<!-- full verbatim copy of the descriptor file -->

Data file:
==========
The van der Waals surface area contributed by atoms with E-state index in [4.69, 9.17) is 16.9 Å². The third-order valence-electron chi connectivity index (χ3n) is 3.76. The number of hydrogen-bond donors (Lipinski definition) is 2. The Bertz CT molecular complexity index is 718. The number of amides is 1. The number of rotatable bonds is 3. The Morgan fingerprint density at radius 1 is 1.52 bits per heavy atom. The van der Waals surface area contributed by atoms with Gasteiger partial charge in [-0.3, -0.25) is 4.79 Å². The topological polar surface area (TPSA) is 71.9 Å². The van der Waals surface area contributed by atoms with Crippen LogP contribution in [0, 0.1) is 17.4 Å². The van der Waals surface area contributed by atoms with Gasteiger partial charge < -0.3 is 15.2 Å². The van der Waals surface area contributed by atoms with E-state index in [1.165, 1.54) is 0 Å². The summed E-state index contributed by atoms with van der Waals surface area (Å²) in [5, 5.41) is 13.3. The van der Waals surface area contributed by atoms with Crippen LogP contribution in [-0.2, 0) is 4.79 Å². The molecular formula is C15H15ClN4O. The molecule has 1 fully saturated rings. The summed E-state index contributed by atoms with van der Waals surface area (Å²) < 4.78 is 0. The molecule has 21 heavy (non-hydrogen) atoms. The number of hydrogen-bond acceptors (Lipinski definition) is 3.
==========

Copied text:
The van der Waals surface area contributed by atoms with E-state index in [4.69, 9.17) is 16.9 Å². The third-order valence-electron chi connectivity index (χ3n) is 3.76. The number of hydrogen-bond donors (Lipinski definition) is 2. The Bertz CT molecular complexity index is 718. The number of amides is 1. The number of rotatable bonds is 3. The Morgan fingerprint density at radius 1 is 1.52 bits per heavy atom. The van der Waals surface area contributed by atoms with Gasteiger partial charge in [-0.3, -0.25) is 4.79 Å². The topological polar surface area (TPSA) is 71.9 Å². The van der Waals surface area contributed by atoms with Crippen LogP contribution in [0, 0.1) is 17.4 Å². The van der Waals surface area contributed by atoms with Gasteiger partial charge < -0.3 is 15.2 Å². The van der Waals surface area contributed by atoms with E-state index in [1.165, 1.54) is 0 Å². The summed E-state index contributed by atoms with van der Waals surface area (Å²) in [5, 5.41) is 13.3. The van der Waals surface area contributed by atoms with Crippen LogP contribution in [-0.2, 0) is 4.79 Å². The molecular formula is C15H15ClN4O. The molecule has 1 fully saturated rings. The summed E-state index contributed by atoms with van der Waals surface area (Å²) < 4.78 is 0. The molecule has 21 heavy (non-hydrogen) atoms. The number of hydrogen-bond acceptors (Lipinski definition) is 3.